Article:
And we team up with Stephen Caruso for a story on new efforts to find $90 million in funding so that counties can pay for new voting machines.

And on our Commentary Page, a survivor of the Columbine massacre argues that a new state law expanding the ranks of school security guards won’t make our classrooms any saferKim Stolfer, the head of the pro-Second Amendment Firearms Owners Against Crime, says the state was right to leave it up to districts to make their own calls on safety.

(Patrick Feller/Flickr)

Elsewhere.
Defense lawyers are moving to dismiss federal charges against Philly labor boss John “Johnny Doc” Dougherty, the Inquirer reports.
A charity run by former NYC Mayor Mike Bloomberg has awarded $10 million in projects to fight opioid abuse in Pennsylvania, the Post-Gazette reports.
Some missing computers, containing important financial records, have turned up in the Harrisburg school district (Quelle miracle!). PennLive has the story.
The Morning Call has its take on that new law requiring anonymous reporting of sexual assault on college campuses.
Police in southwestern Pennsylvania have made their biggest-ever fentanyl bust, the Tribune-Review reports.

Here’s your #Pittsburgh Instagram of the Day:

Iraqi and Syrian refugees in Philadelphia are using art to ‘shift the narrative’ about their communities, WHYY-FM reports.
A pair of murals in Philly are celebrating the UWNT’s World Cup win (the squad includes two Penn State alumna, by the way). BillyPenn has the story.
The PA Post explains why there’s still a real risk of gerrymandering in Pennsylvania.
Democratic presidential candidate Kirsten Gillibrand will campaign in PittsburghPoliticsPA reports.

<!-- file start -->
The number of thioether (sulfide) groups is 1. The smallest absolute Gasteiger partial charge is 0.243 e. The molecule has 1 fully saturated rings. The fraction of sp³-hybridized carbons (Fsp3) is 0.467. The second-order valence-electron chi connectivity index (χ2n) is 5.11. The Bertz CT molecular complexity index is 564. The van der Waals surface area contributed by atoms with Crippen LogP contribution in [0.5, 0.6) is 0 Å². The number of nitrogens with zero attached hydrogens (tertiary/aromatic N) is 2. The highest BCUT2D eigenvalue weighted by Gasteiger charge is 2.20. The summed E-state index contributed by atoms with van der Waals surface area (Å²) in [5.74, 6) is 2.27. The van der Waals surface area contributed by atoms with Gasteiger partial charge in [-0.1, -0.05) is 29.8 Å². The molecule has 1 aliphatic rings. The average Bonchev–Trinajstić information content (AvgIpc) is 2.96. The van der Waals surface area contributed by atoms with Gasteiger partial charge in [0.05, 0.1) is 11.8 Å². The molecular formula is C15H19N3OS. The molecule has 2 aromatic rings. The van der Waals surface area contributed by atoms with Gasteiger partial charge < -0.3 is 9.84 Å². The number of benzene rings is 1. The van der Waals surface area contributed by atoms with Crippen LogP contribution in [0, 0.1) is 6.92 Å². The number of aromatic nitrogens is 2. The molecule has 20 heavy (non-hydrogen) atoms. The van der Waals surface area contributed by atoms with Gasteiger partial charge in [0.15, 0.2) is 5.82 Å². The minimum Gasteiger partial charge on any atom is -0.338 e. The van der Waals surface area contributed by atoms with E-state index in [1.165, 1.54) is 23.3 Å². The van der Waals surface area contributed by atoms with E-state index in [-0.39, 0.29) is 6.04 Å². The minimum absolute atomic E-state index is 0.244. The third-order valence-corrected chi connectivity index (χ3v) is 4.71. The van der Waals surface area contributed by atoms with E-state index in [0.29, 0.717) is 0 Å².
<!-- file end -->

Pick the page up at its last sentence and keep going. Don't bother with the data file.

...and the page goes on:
Officials are looking for better ways to get your attention during times of disaster and emergencyStateline.org reports.
More than a dozen members of Congress tell Politico that they haven’t read the Mueller Report all the way through.

What Goes On.
A ‘Tax the Rich’ event at 3:30 p.m. on the Capitol Steps. Because, why not?

WolfWatch.
Gov. Tom Wolf, LG John Fetterman 
and Treasurer Joe Torsella huddle for a 1:30 p.m. newser in the Governor’s Reception Room, where they’ll make a (what we assume to be figurative) deposit into the state’s Rainy Day Fundsavings account and take a fiscal victory lap. Counter-messaging from legislative Republicans crediting their policies for the availability of that money will begin, we assume, moments after the news conference begins.

You Say It’s Your Birthday Dept.
Best wishes go out this morning to Harrisburg PR exec, and longtime Friend O’the Blog, Corinna Vescey Wilson, who celebrates today.

Heavy Rotation.
Here’s a new one — for us. It’s ‘Ghosts,’ by Scavenger Hunt.

Tuesday’s Gratuitous Baseball Link.
NY Mets star Pete Alonso 
won the Home Run Derby on Monday night, taking home a $1 million grand prize.

And now you’re up to date.

An award-winning political journalist with more than 25 years' experience in the news business, John L. Micek is The Pennsylvania Capital-Star's Editor-in-Chief. Before joining The Capital-Star, Micek spent six years as Opinion Editor at PennLive/The Patriot-News in Harrisburg, Pa., where he helped shape and lead a multiple-award-winning Opinion section for one of Pennsylvania's most-visited news websites. Prior to that, he spent 13 years covering Pennsylvania government and politics for The Morning Call of Allentown, Pa. His career has also included stints covering Congress, Chicago City Hall and more municipal meetings than he could ever count, Micek contributes regular analysis and commentary to a host of broadcast outlets, including CTV-News in Canada and talkRadio in London, U.K., as well as "Face the State" on CBS-21 in Harrisburg, Pa.; "Pennsylvania Newsmakers" on WGAL-8 in Lancaster, Pa., and the Pennsylvania Cable Network. His weekly column on American politics is syndicated nationwide to more than 800 newspapers by Cagle Syndicate.